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Being Lead

What I'm Reading Today: Exodus 32-34

From the time I was in middle school, I have been a leader of some sort. In 5th grade, I was elected to my first public office: secretary of my class. Ever since then I've held a leadership position of some sort.

When I first started leading groups, I had a very narrow definition of what a good leader was. I thought a good leader was someone who laid out his or her agenda for the people, got the people on board, and then enacted that agenda. All of the emphasis was placed upon me to be clever and take folks where I thought they should be lead. In other words, leading was all about ME.

That model of leadership worked for a while. By the time I reached my early thirties, however, I realized that such a model of leadership would no longer work for me. As my faith grew and my life experiences accumulated, I realized that while I often thought I knew what was best for myself and the group – the reality was that I didn't. There had been so many times in my life when I was more concerned about stubbornly holding on to MY agenda than I was about meeting the needs of others.

My control issues were so great that I mistakenly assumed "letting go" – or being flexible– meant that I was abdicating my responsibility as a leader. So I held on tighter to my agenda.

It wasn't until I entered parish ministry in my mid-thirties that I began to realize that there was only one way I felt called to lead. That way was predicated on being flexible and allowing myself – and the community's I serve – the ability to follow God's leading and not just my own.

On my good days those things are relatively compatible. On other days, however, my leading is more reflective of my ego and agenda than it is God's. The goal that I have established for myself, however, is to continue to grow in my ability to get out of the way as much as possible and let God lead in and through me.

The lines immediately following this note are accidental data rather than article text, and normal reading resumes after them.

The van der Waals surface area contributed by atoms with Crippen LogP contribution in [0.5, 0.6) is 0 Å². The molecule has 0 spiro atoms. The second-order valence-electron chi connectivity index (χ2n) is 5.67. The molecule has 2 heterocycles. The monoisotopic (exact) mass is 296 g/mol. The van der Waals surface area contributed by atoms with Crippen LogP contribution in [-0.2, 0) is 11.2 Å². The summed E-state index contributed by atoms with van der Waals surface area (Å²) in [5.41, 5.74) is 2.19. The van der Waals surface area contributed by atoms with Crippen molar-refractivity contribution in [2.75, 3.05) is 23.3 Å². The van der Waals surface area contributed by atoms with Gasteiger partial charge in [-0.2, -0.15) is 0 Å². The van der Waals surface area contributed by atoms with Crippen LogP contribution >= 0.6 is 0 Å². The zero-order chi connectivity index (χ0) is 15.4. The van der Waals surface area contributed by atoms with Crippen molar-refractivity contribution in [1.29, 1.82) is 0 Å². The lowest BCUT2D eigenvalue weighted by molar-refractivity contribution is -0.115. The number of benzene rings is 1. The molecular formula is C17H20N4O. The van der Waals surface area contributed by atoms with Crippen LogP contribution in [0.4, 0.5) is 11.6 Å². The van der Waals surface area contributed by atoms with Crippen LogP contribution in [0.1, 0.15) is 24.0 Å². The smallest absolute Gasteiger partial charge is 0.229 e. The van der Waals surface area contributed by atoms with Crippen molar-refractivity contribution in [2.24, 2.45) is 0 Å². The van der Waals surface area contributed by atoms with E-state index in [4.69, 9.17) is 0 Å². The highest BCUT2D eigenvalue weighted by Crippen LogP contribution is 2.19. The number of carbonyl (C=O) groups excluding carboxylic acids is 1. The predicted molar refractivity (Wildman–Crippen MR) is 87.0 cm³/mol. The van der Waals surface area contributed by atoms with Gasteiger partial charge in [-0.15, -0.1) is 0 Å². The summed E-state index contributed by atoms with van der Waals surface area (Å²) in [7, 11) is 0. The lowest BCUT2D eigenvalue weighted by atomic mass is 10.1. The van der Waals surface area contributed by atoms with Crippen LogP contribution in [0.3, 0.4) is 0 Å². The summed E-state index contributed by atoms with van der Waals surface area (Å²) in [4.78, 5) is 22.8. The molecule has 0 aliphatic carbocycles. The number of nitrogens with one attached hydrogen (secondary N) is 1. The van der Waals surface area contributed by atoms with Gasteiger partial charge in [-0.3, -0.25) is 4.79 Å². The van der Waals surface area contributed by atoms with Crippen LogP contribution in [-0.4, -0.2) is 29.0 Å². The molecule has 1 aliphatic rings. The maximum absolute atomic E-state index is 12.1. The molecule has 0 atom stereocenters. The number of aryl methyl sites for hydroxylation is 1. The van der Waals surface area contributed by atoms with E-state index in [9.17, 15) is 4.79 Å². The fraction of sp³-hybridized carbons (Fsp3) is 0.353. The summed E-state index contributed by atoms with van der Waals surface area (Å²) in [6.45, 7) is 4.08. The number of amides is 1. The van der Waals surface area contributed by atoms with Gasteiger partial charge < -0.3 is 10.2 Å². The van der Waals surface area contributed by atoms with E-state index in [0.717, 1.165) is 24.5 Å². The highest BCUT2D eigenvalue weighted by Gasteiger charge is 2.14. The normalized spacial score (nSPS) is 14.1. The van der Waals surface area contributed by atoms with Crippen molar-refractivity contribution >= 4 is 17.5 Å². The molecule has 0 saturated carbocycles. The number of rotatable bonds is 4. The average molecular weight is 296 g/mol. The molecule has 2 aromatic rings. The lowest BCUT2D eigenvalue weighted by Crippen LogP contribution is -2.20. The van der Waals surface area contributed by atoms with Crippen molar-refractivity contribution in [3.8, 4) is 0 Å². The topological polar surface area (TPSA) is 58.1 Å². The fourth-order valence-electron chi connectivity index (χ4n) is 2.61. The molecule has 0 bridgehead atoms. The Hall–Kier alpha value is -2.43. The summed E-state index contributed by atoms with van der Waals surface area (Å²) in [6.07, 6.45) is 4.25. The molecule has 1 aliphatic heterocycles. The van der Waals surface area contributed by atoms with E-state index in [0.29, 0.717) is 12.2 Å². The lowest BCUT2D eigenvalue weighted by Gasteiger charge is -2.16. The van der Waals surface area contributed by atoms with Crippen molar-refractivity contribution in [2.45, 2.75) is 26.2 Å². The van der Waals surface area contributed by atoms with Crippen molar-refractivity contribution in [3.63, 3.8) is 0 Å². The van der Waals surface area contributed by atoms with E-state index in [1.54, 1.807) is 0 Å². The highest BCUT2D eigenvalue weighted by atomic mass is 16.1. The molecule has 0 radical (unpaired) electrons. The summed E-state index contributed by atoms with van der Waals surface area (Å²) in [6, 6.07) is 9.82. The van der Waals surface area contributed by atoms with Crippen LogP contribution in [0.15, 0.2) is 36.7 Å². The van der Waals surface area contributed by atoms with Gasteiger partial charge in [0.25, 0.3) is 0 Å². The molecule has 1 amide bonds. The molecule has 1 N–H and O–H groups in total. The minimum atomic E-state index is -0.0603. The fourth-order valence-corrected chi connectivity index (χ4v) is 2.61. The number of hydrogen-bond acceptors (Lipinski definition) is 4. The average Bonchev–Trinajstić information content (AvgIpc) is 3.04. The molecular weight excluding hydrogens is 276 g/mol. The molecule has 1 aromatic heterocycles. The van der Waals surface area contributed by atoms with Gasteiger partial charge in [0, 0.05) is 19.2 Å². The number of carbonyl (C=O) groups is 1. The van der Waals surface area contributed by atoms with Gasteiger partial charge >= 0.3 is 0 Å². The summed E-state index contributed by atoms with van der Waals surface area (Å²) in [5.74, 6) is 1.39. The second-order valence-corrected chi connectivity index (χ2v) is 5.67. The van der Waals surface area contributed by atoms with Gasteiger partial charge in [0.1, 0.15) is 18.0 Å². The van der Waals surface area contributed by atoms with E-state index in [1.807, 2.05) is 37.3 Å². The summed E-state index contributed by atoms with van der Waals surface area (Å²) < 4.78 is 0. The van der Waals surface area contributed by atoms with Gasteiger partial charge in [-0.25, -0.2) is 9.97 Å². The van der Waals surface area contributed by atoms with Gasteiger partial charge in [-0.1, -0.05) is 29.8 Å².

Because of my lifetime struggle to understand what it means to lead, I can relate to Moses' frustration with the challenges of God leading. In today's reading, for instance, Moses cried out: "Look, you tell me, 'Lead this people,' but you don't let me know whom you're going to send with me. You tell me, 'I know you well and you are special to me.' If I am so special to you, let me in on your plans!"

So many times in my life and ministry over these past eleven years, I found myself crying out the same thing. "Let me know what's going on!" In retrospect, I am often God didn't. For the places where God has led me and the community's I served have been beautiful places that I would have probably never chosen to go on my own – since the journey initially would have looked too scary and too difficult.

So how about you? How do you do with this notion of responding to God's call even though you have no idea exactly where that call will take you?

Til next time …

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